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Global Food Crisis





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Forget oil, the new global crisis is food.

Alia McMullen, Financial Post

In 2011 our world became a world of 7 billion. According to the United States Census

Bureau right now there are 7,005 billion people living on our Earth. With the growing number of

population and its increasing density, humanity faces such acute and complicated problems as

lack of space and resources, with food as the most wanted one.

The issue of starvation has always taken place throughout the history. Natural disasters,

social instability and military conflicts constantly caused outbreaks of hunger and malnutrition in

different parts of the world. Even in the 21st century the global society is deeply alarmed at the

issue of food insecurity and the non-decreasing number of people suffering from it. Today over

925 million individuals worldwide are affected by chronic hunger. It is almost one seventh of the

whole world inhabitants, or 16 % population in developing countries. In the era of informational

and high technologies, nuclear and nano-tools, one out of seven on the Earth still experiences

constant food shortage and dies dreaming about a small piece of bread.

One of the strongest and most unavoidable reasons for that is environmental instability.

Natural disasters such as floods, tropical storms and droughts are at peak nowadays with tragic

consequences for food security in poor, developing countries. Drought is now the most

deleterious ground for food shortages in the world. In 2006, recurrent drought caused crop

failures and heavy livestock losses in parts of Ethiopia, Somalia and Kenya. In many countries,

climate change is aggravating initially severe natural conditions. For example, poor farmers in

Ethiopia or Guatemala traditionally deal with rain failure by selling off livestock to cover their

losses and pay for food. But recent years of drought, increasingly common in the Horn of Africa

and Central America, are exhausting their resources.

In addition, national and regional military conflicts and local civil fights (нормально с

этим окончанием) displace millions of people from their homes, leading to some of the world's

worst hunger emergencies. Since 1992, the proportion of short and long-term food crises that can

be attributed to human causes has more than doubled, rising from 15 percent to more than 35

percent. Increasingly often, these emergencies are triggered by conflicts. For instance, since

2004, conflict in the Darfur region of Sudan has uprooted more than a million people, deepening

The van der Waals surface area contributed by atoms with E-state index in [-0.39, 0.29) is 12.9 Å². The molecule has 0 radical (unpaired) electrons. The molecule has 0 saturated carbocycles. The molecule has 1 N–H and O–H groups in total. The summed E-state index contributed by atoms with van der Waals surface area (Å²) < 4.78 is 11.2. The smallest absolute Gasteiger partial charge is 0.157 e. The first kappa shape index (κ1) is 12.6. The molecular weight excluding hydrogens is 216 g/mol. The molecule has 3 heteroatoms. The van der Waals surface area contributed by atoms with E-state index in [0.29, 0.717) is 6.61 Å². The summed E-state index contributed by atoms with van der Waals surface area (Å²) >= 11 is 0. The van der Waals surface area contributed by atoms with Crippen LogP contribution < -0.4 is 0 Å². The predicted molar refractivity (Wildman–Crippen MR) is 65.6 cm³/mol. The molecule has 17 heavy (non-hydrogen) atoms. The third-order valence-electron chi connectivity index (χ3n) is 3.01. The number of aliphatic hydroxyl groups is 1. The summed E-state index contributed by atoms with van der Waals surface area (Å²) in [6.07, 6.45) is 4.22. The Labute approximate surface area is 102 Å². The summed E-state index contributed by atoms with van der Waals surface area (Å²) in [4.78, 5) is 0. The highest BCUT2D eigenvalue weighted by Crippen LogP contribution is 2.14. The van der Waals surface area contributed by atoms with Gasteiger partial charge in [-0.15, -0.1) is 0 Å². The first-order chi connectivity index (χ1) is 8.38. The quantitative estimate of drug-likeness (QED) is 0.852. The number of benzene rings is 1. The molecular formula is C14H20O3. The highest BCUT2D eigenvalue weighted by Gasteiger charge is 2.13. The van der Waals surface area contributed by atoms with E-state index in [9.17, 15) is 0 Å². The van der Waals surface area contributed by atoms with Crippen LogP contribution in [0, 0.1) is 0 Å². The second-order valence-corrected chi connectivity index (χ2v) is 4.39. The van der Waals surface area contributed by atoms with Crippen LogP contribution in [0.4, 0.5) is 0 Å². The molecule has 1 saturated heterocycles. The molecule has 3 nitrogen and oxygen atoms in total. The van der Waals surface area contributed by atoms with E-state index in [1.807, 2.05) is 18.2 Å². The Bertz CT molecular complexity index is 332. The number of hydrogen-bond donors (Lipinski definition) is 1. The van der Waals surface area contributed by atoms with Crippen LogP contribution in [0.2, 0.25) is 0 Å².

a major food crisis - in the area that had usually enjoyed good rains and crops.

Moreover, in war, food often becomes a weapon. Soldiers subjugate their opponents by

means of seizing or destroying food and livestock and systematically destroying local markets.

Fields and water wells are often mined or contaminated, forcing farmers to abandon their land.

When conflict threw Central Africa into confusion in the 1990s, the proportion of those starving

rose from 53 % to 58 %.

Due to natural and human-made disasters the development of agricultural infrastructure

becomes more and more arduous and sometimes even unfeasible. As a consequence, developing

countries lack key agricultural infrastructure, such as enough roads, warehouses and irrigation.

That often results in high transport costs, lack of storage facilities and unreliable water supplies.

In developing countries, farmers often cannot afford seed to plant the crops that would provide

for their families. Craftsmen lack the means to pay for the tools to ply their trade. Others have no

land or water, or education to lay the foundations for a secure future. Consequently, those

poverty-stricken do not have enough money to buy or produce enough food for themselves and

their families. In turn, they tend to be weaker and cannot produce enough to buy more food. In

short, those poor are subject to hunger, which traps them in poverty.

Given there were beneficial circumstances for agricultural development, the farmers

cannot be sure that one day it all will not pass. The reason is threat to the world's fertile farmland

posed by erosion, salination and desertification. Poor farming practices, deforestation,

overcropping and overgrazing are exhausting the Earth's fertility and spreading the roots of

hunger.

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